Forty years afer the war ended, it’s Apple, Facebook, and American TV
By Andrew Lam
MAY 5, 2015 — Forty years have passed since the Vietnam War ended, and a parade was staged in Ho Chi Minh City, formally Saigon, to commemorate that date. Yet despite the fanfare debates rage on both sides of the Pacific as to who really won and who lost that war. While the hammer and sickle and Uncle Ho’s image may still adorn T-shirts it sells to foreign tourists, Vietnam’s heart throbs for all things American, especially Apple. In 2014, in fact, Vietnam became its hottest market. In the first half of the 2014 fiscal year alone, iPhone sales tripled in this country, far surpassing sales growth in India and China.
But it is not just iPhones, of course, that exemplify America’s powerful presence in Vietnam 40 years after the war ended. Facebook entered Vietnam’s market four years ago and at one point was adding a million signups a month. As of October, it had 30 million users, and that’s out of 40 million Vietnamese who have access to the Internet.
On television too, America has managed to seduce its former enemy. One of the country’s favorite shows is “Vietnam Idol” (in addition to “The Voice of Vietnam” and “Vietnam’s Got Talent”). You don’t need to understand Vietnamese to follow the plot. A rural teenager appears; she’s nervous, full of self-doubt. When she sings, however, we hear a golden voice. Judgesswoon. Soon, a few weeks later, she has been transformed, grows in confidence and beauty. See her studied gesture of shyness, the chic skirt, the professional hair and makeup and the flawless performance.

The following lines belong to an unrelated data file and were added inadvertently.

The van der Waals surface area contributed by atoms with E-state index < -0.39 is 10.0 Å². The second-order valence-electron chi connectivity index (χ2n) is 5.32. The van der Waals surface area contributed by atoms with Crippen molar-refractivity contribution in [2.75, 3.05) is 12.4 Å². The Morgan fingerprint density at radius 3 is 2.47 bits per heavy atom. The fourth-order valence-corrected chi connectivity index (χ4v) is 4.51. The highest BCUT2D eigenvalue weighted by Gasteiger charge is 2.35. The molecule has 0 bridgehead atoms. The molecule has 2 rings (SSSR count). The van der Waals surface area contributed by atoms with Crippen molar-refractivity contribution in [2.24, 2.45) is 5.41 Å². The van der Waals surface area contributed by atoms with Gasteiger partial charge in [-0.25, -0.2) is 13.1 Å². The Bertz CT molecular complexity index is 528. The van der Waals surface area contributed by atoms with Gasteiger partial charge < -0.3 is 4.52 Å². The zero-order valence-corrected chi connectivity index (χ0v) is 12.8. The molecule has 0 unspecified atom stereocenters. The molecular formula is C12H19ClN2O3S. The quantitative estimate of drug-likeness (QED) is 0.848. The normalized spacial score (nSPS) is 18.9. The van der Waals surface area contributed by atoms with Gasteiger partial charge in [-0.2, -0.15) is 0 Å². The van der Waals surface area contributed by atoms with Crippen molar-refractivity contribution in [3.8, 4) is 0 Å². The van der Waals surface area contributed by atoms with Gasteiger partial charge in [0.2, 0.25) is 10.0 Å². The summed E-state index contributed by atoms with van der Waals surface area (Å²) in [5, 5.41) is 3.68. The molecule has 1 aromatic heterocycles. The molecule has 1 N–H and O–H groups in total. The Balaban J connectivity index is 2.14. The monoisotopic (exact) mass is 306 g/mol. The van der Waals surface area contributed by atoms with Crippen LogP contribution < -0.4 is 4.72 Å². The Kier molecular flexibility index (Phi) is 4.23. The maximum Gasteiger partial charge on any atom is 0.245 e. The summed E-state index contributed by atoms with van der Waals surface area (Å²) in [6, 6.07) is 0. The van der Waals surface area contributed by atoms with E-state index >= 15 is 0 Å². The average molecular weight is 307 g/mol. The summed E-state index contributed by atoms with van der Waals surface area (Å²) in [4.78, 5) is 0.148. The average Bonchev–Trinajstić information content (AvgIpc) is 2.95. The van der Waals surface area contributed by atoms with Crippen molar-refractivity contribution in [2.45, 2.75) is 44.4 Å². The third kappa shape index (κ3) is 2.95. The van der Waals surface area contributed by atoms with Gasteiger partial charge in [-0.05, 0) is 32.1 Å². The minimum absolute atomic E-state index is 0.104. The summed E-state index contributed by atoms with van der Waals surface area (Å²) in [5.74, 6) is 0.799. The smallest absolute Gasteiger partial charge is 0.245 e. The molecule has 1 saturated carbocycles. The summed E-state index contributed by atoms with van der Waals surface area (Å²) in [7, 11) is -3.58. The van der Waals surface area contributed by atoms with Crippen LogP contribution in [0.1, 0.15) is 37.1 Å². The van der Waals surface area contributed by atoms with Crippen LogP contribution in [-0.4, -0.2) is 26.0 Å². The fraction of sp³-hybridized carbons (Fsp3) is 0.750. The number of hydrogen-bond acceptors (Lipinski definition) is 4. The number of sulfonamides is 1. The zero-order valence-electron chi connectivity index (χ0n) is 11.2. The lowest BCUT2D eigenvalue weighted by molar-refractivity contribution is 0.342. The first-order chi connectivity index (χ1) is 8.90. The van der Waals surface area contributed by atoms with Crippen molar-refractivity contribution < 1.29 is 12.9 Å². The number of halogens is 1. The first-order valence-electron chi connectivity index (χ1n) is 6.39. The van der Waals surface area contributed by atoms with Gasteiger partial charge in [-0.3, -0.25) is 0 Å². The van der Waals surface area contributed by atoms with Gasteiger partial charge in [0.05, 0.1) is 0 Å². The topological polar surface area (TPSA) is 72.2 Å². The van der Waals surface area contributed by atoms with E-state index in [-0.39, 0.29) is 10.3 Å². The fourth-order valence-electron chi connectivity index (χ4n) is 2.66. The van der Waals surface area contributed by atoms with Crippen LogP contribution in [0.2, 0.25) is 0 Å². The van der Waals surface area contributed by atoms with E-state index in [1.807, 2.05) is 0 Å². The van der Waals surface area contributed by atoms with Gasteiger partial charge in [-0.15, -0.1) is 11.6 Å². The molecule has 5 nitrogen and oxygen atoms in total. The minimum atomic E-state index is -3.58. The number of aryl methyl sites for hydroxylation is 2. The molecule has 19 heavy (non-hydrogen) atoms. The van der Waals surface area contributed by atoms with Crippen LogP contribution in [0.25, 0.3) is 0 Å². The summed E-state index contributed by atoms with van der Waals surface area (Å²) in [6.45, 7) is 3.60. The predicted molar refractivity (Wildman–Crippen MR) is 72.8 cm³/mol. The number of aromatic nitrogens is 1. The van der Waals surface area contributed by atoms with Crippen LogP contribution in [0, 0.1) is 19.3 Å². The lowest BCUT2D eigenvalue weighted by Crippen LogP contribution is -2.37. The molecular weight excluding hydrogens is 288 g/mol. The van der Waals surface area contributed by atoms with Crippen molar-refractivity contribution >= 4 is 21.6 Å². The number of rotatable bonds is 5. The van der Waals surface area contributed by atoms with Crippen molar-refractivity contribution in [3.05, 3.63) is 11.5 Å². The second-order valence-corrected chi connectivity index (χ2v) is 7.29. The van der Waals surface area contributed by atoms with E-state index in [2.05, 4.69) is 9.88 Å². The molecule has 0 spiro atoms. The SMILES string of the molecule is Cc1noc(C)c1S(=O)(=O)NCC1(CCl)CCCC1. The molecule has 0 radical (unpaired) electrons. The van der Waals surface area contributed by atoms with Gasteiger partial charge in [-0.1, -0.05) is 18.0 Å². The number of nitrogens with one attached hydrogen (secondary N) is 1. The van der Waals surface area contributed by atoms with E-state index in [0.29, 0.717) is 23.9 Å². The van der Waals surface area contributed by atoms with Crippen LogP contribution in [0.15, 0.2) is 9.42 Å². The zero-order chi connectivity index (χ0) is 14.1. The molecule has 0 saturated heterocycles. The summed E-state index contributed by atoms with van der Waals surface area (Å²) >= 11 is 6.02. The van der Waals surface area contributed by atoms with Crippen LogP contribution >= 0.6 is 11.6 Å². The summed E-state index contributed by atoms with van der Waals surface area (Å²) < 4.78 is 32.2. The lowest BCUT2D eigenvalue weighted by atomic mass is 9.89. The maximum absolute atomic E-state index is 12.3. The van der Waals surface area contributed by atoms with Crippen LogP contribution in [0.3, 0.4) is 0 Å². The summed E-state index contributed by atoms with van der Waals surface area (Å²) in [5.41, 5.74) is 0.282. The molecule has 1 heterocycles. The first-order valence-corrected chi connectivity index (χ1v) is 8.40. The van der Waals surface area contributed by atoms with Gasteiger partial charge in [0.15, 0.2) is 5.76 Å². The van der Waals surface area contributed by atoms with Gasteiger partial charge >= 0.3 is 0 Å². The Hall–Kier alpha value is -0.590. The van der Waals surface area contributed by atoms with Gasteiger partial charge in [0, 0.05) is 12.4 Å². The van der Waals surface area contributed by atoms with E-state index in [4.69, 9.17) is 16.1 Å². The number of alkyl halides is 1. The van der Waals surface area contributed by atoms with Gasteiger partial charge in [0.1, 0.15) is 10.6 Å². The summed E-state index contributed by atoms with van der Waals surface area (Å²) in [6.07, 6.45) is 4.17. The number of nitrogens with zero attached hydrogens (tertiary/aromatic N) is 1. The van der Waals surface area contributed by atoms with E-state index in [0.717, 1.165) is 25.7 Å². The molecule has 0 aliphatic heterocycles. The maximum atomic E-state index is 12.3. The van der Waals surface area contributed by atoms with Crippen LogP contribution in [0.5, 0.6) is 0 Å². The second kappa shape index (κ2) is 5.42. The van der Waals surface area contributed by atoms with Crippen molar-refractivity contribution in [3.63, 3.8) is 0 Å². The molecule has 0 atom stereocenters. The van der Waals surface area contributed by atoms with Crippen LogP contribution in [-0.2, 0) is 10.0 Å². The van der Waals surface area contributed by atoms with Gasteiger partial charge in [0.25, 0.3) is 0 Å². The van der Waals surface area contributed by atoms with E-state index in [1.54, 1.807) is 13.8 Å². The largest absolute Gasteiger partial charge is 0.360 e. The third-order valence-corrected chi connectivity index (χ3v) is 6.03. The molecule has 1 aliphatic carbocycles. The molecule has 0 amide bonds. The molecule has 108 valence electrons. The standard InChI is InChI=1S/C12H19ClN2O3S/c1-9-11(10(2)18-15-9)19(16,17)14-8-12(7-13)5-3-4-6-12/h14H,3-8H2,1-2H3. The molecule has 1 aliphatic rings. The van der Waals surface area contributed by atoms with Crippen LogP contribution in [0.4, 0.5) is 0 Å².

From corporate investments to tourism, from military engagements to products, from social media to entertainment media, from the Vietnamese-American expats who return in droves to invest heavily in their homeland to a horde of Vietnamese foreign students coming to the U.S. for a much coveted American education, Vietnam is falling quickly back into America’s orbit. In 2014 the U.S. overtook the European Union to become Vietnam’s largest export market, buying nearly $29 billion worth of goods, and it sold more than $5.5 billion worth of products to Vietnam.
Last October, to deepen ties, Washington eased a ban on weapons sales to its former enemy, mainly to upgrade Vietnam’s naval defenses. It also performed its fifth joint military exercise with the Vietnamese military, despite China’s objections. China has reasons to be nervous. It now claims 90 percent of the South China Sea, all the way to Borneo, amid international protests. This vast stretch of water provides shipping lanes for more than half of world trade. And for the U.S. alone in 2012, an estimated $1.2 trillion worth of goods transited through it. Under that sea, too, lie untold oil pockets and natural gas, the stuff that could make or break an empire for the next 100 years. But by claiming control over this international body of water, Beijing is spurring a warming of relations between the U.S. and Vietnam.
Much of that cozy relationship can be attributed to Hillary Clinton who, as secretary of state, visited Hanoi in July 2012. “Clinton’s visit paved the way for the establishment of the US Vietnam Comprehensive Partnership, which was formally laid out a year later in Washington at the July 2013 summit meeting between U.S. President Barack Obama and Vietnamese President Truong Tan Sang,” noted The Diplomat, an Asia-focused news website.
How important is this breakthrough? Very. Less than a decade ago, Hanoi had considered China as its strategic ally, but not anymore. Vietnam is asking to buy more weapons from the U.S. so it can defend itself from China. Clinton, who’s running for president in 2016, considers the Pacific region the top priority.
In “America’s Pacific Century,” an essay written for Foreign Policy in 2011, she noted, “One of the most important tasks of American statecraft over the next decade will … be to lock in a substantially increased investment — diplomatic, economic, strategic and otherwise — in the Asia-Pacific region.” All this is to say Vietnam will continue to be a big blip on America’s radar for years to come.
This story comes from New America Media.